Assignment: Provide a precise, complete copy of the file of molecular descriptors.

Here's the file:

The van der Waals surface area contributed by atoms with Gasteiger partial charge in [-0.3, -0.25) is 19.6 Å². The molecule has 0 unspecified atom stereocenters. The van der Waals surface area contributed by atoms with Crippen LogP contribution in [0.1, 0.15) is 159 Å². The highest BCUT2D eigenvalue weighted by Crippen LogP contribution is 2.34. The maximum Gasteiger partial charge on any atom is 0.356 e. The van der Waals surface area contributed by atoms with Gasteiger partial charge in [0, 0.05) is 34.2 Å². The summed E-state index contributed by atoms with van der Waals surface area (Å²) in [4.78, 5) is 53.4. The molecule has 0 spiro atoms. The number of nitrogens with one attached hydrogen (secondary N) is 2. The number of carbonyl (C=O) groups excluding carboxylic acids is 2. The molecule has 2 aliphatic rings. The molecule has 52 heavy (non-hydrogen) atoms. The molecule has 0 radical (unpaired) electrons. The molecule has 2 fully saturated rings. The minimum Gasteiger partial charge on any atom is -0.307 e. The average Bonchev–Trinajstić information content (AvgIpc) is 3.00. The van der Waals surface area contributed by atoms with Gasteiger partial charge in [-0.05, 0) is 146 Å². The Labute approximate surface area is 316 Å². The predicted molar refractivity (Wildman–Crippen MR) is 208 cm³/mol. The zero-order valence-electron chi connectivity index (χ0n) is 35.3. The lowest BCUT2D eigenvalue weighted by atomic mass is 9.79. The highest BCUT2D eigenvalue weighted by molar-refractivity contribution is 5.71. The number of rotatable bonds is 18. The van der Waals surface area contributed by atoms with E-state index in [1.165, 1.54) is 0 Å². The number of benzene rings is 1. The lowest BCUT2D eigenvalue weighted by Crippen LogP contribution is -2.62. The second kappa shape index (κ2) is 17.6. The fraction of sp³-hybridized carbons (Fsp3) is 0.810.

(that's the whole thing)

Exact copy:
The van der Waals surface area contributed by atoms with Gasteiger partial charge in [-0.3, -0.25) is 19.6 Å². The molecule has 0 unspecified atom stereocenters. The van der Waals surface area contributed by atoms with Crippen LogP contribution in [0.1, 0.15) is 159 Å². The highest BCUT2D eigenvalue weighted by Crippen LogP contribution is 2.34. The maximum Gasteiger partial charge on any atom is 0.356 e. The van der Waals surface area contributed by atoms with Gasteiger partial charge in [0, 0.05) is 34.2 Å². The summed E-state index contributed by atoms with van der Waals surface area (Å²) in [4.78, 5) is 53.4. The molecule has 0 spiro atoms. The number of nitrogens with one attached hydrogen (secondary N) is 2. The number of carbonyl (C=O) groups excluding carboxylic acids is 2. The molecule has 2 aliphatic rings. The molecule has 52 heavy (non-hydrogen) atoms. The molecule has 0 radical (unpaired) electrons. The molecule has 2 fully saturated rings. The minimum Gasteiger partial charge on any atom is -0.307 e. The average Bonchev–Trinajstić information content (AvgIpc) is 3.00. The van der Waals surface area contributed by atoms with Gasteiger partial charge in [-0.05, 0) is 146 Å². The Labute approximate surface area is 316 Å². The predicted molar refractivity (Wildman–Crippen MR) is 208 cm³/mol. The zero-order valence-electron chi connectivity index (χ0n) is 35.3. The lowest BCUT2D eigenvalue weighted by atomic mass is 9.79. The highest BCUT2D eigenvalue weighted by molar-refractivity contribution is 5.71. The number of rotatable bonds is 18. The van der Waals surface area contributed by atoms with E-state index in [1.165, 1.54) is 0 Å². The number of benzene rings is 1. The lowest BCUT2D eigenvalue weighted by Crippen LogP contribution is -2.62. The second kappa shape index (κ2) is 17.6. The fraction of sp³-hybridized carbons (Fsp3) is 0.810.